Alarming Trends: Mortality from Alcoholic Cirrhosis in the United States



      Alcoholic cirrhosis is an advanced form of alcohol-related liver disease. In the United States, between 2010 and 2016, alcohol-related liver disease was the primary cause of nearly 1 in 3 liver transplants, surpassing hepatitis C.


      We utilized the US Centers for Disease Control and Prevention's Wide-ranging Online Data for Epidemiologic Research database to compare trends in mortality from alcoholic cirrhosis in the United States in 1999 and 2019. We defined mortality from alcoholic cirrhosis as International Classification of Diseases code K70.3 (alcoholic cirrhosis of liver). We calculated mortality rates and mortality rate ratios (MRRs) per 100,000 from alcoholic cirrhosis in 10-year age groups from 25 to 85+ as measures of effect and 95% confidence intervals to test for significance.


      In 1999, there were 6007 deaths from alcoholic cirrhosis among 180,408,769 aged 25-85+ years, yielding a mortality rate of 3.3 per 100,000. In 2019, there were 23,780 deaths from alcoholic cirrhosis among 224,981,167 aged 25-85+ years, yielding a mortality rate of 10.6 per 100,000. The overall MRR of 3.2 was statistically significant. (P < .001), and was apparent in each 10-year age group.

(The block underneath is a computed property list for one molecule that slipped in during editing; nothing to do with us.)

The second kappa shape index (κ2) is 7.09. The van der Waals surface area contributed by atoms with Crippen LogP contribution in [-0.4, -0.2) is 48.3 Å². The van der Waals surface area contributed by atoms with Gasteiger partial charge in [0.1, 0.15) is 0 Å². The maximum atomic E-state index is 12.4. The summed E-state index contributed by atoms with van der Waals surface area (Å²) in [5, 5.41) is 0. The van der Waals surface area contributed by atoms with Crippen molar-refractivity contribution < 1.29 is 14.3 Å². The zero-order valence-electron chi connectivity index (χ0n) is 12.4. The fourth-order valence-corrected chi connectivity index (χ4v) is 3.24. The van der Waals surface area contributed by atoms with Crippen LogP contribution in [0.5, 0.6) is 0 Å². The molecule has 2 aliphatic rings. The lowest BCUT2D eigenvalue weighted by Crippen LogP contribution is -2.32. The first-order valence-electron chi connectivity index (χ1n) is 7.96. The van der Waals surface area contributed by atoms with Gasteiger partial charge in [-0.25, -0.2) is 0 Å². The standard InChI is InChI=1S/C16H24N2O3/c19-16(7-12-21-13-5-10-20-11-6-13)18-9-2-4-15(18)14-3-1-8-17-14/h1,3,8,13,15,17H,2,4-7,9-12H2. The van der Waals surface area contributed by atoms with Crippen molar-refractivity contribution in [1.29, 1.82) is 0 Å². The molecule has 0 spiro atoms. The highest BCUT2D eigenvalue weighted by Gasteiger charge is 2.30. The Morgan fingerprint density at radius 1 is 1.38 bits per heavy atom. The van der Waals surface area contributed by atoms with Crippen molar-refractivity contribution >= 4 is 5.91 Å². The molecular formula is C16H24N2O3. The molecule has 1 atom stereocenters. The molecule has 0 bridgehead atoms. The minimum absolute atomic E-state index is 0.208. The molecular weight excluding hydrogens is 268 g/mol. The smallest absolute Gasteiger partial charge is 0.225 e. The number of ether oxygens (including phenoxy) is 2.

These alarming trends in mortality from alcoholic cirrhosis in the United States contribute to the formulation of many hypotheses. These require testing in analytic studies designed a priori to do so. Meanwhile, clinical and public health efforts are necessary to curb the epidemics of heavy alcohol consumption and overweight and obesity in the United States that may be contributing to these alarming trends.


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